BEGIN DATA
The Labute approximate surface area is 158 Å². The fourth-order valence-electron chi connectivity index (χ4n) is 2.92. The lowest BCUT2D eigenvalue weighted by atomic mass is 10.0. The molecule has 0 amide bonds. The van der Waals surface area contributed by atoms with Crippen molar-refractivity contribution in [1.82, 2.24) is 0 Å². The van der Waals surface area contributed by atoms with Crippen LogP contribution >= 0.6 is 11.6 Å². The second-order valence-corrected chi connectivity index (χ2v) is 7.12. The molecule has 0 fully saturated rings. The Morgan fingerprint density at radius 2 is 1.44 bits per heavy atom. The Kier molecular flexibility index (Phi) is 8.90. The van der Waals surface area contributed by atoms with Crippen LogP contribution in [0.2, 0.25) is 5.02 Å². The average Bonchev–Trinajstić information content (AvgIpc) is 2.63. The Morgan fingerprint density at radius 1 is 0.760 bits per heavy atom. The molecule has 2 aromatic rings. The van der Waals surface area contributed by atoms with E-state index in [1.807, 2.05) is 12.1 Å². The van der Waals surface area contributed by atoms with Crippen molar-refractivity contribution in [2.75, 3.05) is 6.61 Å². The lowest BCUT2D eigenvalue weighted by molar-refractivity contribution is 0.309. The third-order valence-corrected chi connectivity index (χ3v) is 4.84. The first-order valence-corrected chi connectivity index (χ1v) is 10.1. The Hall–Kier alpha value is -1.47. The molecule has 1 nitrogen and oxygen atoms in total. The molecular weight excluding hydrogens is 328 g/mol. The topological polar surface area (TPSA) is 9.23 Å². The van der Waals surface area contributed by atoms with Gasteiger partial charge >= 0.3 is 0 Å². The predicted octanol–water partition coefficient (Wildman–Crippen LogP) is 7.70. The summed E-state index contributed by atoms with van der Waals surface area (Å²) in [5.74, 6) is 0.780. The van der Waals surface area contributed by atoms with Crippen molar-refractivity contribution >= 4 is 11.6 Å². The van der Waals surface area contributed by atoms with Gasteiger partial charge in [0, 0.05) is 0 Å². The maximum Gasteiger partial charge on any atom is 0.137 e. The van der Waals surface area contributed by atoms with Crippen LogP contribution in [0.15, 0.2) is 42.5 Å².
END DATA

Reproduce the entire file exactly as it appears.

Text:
The Labute approximate surface area is 158 Å². The fourth-order valence-electron chi connectivity index (χ4n) is 2.92. The lowest BCUT2D eigenvalue weighted by atomic mass is 10.0. The molecule has 0 amide bonds. The van der Waals surface area contributed by atoms with Crippen molar-refractivity contribution in [1.82, 2.24) is 0 Å². The van der Waals surface area contributed by atoms with Crippen LogP contribution >= 0.6 is 11.6 Å². The second-order valence-corrected chi connectivity index (χ2v) is 7.12. The molecule has 0 fully saturated rings. The Morgan fingerprint density at radius 2 is 1.44 bits per heavy atom. The Kier molecular flexibility index (Phi) is 8.90. The van der Waals surface area contributed by atoms with Crippen LogP contribution in [0.2, 0.25) is 5.02 Å². The average Bonchev–Trinajstić information content (AvgIpc) is 2.63. The Morgan fingerprint density at radius 1 is 0.760 bits per heavy atom. The molecule has 2 aromatic rings. The van der Waals surface area contributed by atoms with E-state index in [1.807, 2.05) is 12.1 Å². The van der Waals surface area contributed by atoms with Crippen molar-refractivity contribution in [2.75, 3.05) is 6.61 Å². The lowest BCUT2D eigenvalue weighted by molar-refractivity contribution is 0.309. The third-order valence-corrected chi connectivity index (χ3v) is 4.84. The first-order valence-corrected chi connectivity index (χ1v) is 10.1. The Hall–Kier alpha value is -1.47. The molecule has 1 nitrogen and oxygen atoms in total. The molecular weight excluding hydrogens is 328 g/mol. The topological polar surface area (TPSA) is 9.23 Å². The van der Waals surface area contributed by atoms with Gasteiger partial charge >= 0.3 is 0 Å². The predicted octanol–water partition coefficient (Wildman–Crippen LogP) is 7.70. The summed E-state index contributed by atoms with van der Waals surface area (Å²) in [5.74, 6) is 0.780. The van der Waals surface area contributed by atoms with Crippen molar-refractivity contribution >= 4 is 11.6 Å². The van der Waals surface area contributed by atoms with Gasteiger partial charge in [0, 0.05) is 0 Å². The maximum Gasteiger partial charge on any atom is 0.137 e. The van der Waals surface area contributed by atoms with Crippen LogP contribution in [0.15, 0.2) is 42.5 Å².